From the Elders’ Desk: Slave

Monthly Reading Recommendation
July 2016

Slave
by John MacArthur

From Our Elders:
In 1603, King James I became the first monarch to rule over Scotland, England, and Ireland, succeeding Queen Elizabeth I. Queen Elizabeth is notorious for replacing her half-sister, “Bloody Mary,” the severe persecutor of Protestants who would not conform to Roman Catholicism. As an answer to the rift between Roman Catholicism and Protestantism at the time, Elizabeth I established what is now known as “Church of England” (CoE), a vain attempt to marry the two religions together. When King James was crowned, many Protestants met his coronation with great enthusiasm, believing that he would advance the Reformation in England. That did not happen, and not only that, but King James would also set the course to produce his own Bible translation project, the Authorized Version (later known as the KJV) to refute the study notes and teachings found in the standard English translation of Protestants at the time, the Geneva Bible. Very simply, the Geneva Bible frequently contradicted the teachings of the CoE, which was considered to be intolerable. King James’ translation would then forever change the landscape of true Christianity. The translation crippled Protestant Evangelicalism, and assigned a slow death certificate to the extreme discipline and commitment to Christ exemplified by the Puritans.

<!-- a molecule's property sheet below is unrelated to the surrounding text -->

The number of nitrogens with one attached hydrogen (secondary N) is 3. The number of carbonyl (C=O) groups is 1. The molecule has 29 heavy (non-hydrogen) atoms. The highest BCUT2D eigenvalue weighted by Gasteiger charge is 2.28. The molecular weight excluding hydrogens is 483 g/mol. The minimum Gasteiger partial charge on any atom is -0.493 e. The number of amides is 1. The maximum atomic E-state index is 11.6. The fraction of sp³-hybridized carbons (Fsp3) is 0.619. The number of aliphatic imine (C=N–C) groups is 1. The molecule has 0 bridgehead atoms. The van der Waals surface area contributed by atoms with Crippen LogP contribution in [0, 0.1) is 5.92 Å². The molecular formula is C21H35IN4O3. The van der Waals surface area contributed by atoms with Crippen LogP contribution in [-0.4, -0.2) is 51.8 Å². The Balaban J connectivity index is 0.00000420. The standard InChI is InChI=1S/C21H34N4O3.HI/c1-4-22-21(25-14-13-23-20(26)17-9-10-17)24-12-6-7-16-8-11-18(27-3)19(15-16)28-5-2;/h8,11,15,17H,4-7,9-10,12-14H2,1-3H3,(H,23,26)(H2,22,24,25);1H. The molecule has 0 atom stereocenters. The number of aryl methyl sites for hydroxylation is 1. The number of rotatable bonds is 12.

As the translators of the KJV 1611 translated manuscripts from the original translations of the Bible, there were several notable words they found distasteful, contradicting the established method of church government, theology, and Christian living of the CoE. Words such as baptizo (immerse), diakonos (servant), and doulos (slave), never found themselves to be appropriately translated. Even to this day, modern publishing houses, either for the sake of tradition, or fear of losing sales, have maintained the traditional renderings found in the KJV 1611. In MacArthur’s book, Slave, a work long overdue, he addresses one of those key mistranslations and reveals how what might seem to be an innocent term “bond-servant” can profoundly and negatively affect how we conduct ourselves as Christians.

Matt Tarr

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